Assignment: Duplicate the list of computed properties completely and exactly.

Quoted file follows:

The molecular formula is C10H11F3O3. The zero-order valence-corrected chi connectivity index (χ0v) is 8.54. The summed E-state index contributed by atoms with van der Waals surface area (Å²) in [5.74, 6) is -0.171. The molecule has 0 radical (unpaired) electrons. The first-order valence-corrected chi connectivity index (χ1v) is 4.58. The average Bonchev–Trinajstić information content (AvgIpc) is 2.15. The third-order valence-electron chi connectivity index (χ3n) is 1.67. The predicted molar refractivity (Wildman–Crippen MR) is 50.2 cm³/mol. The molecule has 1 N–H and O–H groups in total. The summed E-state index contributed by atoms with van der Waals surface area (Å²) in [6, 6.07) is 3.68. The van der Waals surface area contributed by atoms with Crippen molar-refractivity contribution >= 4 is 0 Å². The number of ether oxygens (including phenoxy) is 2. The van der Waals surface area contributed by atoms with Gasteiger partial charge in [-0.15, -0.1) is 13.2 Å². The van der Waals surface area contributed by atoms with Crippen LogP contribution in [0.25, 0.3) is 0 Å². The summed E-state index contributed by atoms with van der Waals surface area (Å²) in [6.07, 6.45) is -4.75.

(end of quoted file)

The molecular formula is C10H11F3O3. The zero-order valence-corrected chi connectivity index (χ0v) is 8.54. The summed E-state index contributed by atoms with van der Waals surface area (Å²) in [5.74, 6) is -0.171. The molecule has 0 radical (unpaired) electrons. The first-order valence-corrected chi connectivity index (χ1v) is 4.58. The average Bonchev–Trinajstić information content (AvgIpc) is 2.15. The third-order valence-electron chi connectivity index (χ3n) is 1.67. The predicted molar refractivity (Wildman–Crippen MR) is 50.2 cm³/mol. The molecule has 1 N–H and O–H groups in total. The summed E-state index contributed by atoms with van der Waals surface area (Å²) in [6, 6.07) is 3.68. The van der Waals surface area contributed by atoms with Crippen molar-refractivity contribution >= 4 is 0 Å². The number of ether oxygens (including phenoxy) is 2. The van der Waals surface area contributed by atoms with Gasteiger partial charge in [-0.15, -0.1) is 13.2 Å². The van der Waals surface area contributed by atoms with Crippen LogP contribution in [0.25, 0.3) is 0 Å². The summed E-state index contributed by atoms with van der Waals surface area (Å²) in [6.07, 6.45) is -4.75.